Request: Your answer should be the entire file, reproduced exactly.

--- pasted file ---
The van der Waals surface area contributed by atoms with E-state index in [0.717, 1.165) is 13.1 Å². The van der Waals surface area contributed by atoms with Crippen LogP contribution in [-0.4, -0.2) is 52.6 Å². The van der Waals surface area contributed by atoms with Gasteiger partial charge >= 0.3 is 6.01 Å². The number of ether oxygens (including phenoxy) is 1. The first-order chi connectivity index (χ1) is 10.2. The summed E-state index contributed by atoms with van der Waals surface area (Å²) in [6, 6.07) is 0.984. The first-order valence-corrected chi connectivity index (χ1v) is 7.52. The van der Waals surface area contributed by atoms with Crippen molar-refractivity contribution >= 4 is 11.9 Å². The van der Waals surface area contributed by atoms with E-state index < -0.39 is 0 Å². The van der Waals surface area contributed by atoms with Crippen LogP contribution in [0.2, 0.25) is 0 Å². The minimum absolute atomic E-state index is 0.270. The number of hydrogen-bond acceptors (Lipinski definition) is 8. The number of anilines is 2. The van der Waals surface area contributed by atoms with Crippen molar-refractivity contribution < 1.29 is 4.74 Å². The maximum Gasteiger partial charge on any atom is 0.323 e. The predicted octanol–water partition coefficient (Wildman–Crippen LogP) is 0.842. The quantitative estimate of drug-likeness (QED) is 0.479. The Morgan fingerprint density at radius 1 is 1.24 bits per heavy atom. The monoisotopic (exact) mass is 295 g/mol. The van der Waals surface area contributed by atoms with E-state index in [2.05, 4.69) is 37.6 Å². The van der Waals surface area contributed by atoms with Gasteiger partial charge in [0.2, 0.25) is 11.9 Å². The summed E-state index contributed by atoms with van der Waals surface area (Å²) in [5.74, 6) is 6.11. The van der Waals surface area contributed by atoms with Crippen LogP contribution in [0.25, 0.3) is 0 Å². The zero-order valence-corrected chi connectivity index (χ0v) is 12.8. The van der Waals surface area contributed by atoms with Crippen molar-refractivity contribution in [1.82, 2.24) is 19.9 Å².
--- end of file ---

The van der Waals surface area contributed by atoms with E-state index in [0.717, 1.165) is 13.1 Å². The van der Waals surface area contributed by atoms with Crippen LogP contribution in [-0.4, -0.2) is 52.6 Å². The van der Waals surface area contributed by atoms with Gasteiger partial charge >= 0.3 is 6.01 Å². The number of ether oxygens (including phenoxy) is 1. The first-order chi connectivity index (χ1) is 10.2. The summed E-state index contributed by atoms with van der Waals surface area (Å²) in [6, 6.07) is 0.984. The first-order valence-corrected chi connectivity index (χ1v) is 7.52. The van der Waals surface area contributed by atoms with Crippen molar-refractivity contribution >= 4 is 11.9 Å². The van der Waals surface area contributed by atoms with E-state index < -0.39 is 0 Å². The van der Waals surface area contributed by atoms with Crippen LogP contribution in [0.2, 0.25) is 0 Å². The minimum absolute atomic E-state index is 0.270. The number of hydrogen-bond acceptors (Lipinski definition) is 8. The number of anilines is 2. The van der Waals surface area contributed by atoms with Crippen molar-refractivity contribution < 1.29 is 4.74 Å². The maximum Gasteiger partial charge on any atom is 0.323 e. The predicted octanol–water partition coefficient (Wildman–Crippen LogP) is 0.842. The quantitative estimate of drug-likeness (QED) is 0.479. The Morgan fingerprint density at radius 1 is 1.24 bits per heavy atom. The monoisotopic (exact) mass is 295 g/mol. The van der Waals surface area contributed by atoms with E-state index in [2.05, 4.69) is 37.6 Å². The van der Waals surface area contributed by atoms with Gasteiger partial charge in [0.2, 0.25) is 11.9 Å². The summed E-state index contributed by atoms with van der Waals surface area (Å²) in [5.74, 6) is 6.11. The van der Waals surface area contributed by atoms with Crippen LogP contribution in [0.25, 0.3) is 0 Å². The zero-order valence-corrected chi connectivity index (χ0v) is 12.8. The van der Waals surface area contributed by atoms with Crippen molar-refractivity contribution in [1.82, 2.24) is 19.9 Å².